As simple as it sounds, “going slow to go fast,” about sums up the feeling of coming back. This is also what I’m bringing back from Vietnam and the struggles of the Vietnamese people.


It has been over a month since we’ve returned.  Besides the jet lag, logistics of moving back into the home, and the household being sick, I’m feeling deep gratitude and I’m hella proud of what we did. Yah!!!



Selfie of me and Mychi on a date day in the redwoods in Oakland.


I took about 2 weeks to ease back into the transition.  Honestly, I didn’t know what to expect. I just knew we needed to take things slow, it is just like physics… once you set the things in motion, the momentum builds and things just move faster and faster. But here are some of the things I didn’t expect…


Back to (pre)school.


Re-integrating Collin back into pre-school took a bit of work and patience. He needed to catch up a bit and was behind in some of his writing and responsibilities at the school, which totally makes sense. I mean 6 months is about 10% of his five years of life!


The drop-off routine turned into 30 minutes every morning. I started to support him in writing his daily contract, which consists of writing his name and the date. He also has new responsibilities around the school.


This month, he is in charge of making sure every students has 3 pieces of art paper in their cubby. This sounds relatively simple but it is totally more complex. He needs to count how many papers are needed, and then be super focused to put paper into each cubby.


Let me tell you…. It was so S L O W in the beginning. He was easily distracted by the other kiddos and so meticulous (I mean very meticulous) but he was really committed to the job!  Over time, I began to appreciate his progress and intentionality. After 2 weeks, it went down to 15 mins and by the end of the month, he did everything on his own. Drop-offs are now only 5 minutes!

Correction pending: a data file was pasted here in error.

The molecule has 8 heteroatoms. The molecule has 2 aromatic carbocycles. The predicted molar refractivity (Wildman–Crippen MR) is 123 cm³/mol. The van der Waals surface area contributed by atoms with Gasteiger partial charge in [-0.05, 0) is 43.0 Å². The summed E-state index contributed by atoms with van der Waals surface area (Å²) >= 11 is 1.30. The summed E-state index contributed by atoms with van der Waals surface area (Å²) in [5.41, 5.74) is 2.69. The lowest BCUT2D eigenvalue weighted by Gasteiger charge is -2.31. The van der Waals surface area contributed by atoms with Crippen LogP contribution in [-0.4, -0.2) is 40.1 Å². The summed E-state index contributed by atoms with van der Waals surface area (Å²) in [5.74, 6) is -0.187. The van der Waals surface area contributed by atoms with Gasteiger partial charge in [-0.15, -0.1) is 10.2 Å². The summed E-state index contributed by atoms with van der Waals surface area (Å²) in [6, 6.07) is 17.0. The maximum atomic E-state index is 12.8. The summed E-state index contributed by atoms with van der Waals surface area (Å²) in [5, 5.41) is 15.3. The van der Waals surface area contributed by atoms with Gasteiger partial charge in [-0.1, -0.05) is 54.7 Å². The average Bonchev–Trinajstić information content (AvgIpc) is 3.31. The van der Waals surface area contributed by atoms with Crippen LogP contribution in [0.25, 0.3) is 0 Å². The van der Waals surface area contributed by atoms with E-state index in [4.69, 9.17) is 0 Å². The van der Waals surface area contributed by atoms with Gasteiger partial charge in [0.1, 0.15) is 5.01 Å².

(Caption: Images of Collin in front of the art cubbys at his preschool; Collin writing his contract in the morning at a table; and one of Collin’s drawings of a polar bear!)



Some things change and some stay the same.


I remember when I went to China to study abroad in 2003 for a year (after 8+ years of organizing in San Diego). It was the same year that the US launched its war against Iraq. It was also the year of SARS in China, which should be another blog given the xenophobia and hysteria around the coronavirus.


At the time, someone told me that it was not a good time to leave and that should STAY in the US because it was the “pinnacle” of the anti-war movement. I’m SO glad I trusted my gut. I knew I was worn down and very close to burn out. It turns out the war was 8 years (and then some) until US withdrawal.  When I returned in 2004, I was less wretched (and ragged) for sure but more importantly, I had greater clarity of purpose.


SO… for this sabbatical, there was some muscle memory on what it would take to rest, reflect and recover. Within hours of my first week back at work, I saw the pace of work and felt everyone’s fatigue and exhaustion. It was like slow motion. It made me think about the well-being of the movement, the people on the ground and the people around those people.


We need new ways for more people to rotate in and out and we need to do it in greater frequency. Whatever happens in 2020, we have a LONG way to go to undo the harm from Trump and Trumpism. How do we grind in moment and sustain ourselves for more than just a few campaigns? In the meantime, I’m doing my best to step in and step up in 2020 and I’m sending love and positive vibes to all the good people who’ve been on the frontlines <3.


I’m a different person.


As some have said, I’ve changed (literally and physically). And, it is true. but I didn’t realize that it was so apparent.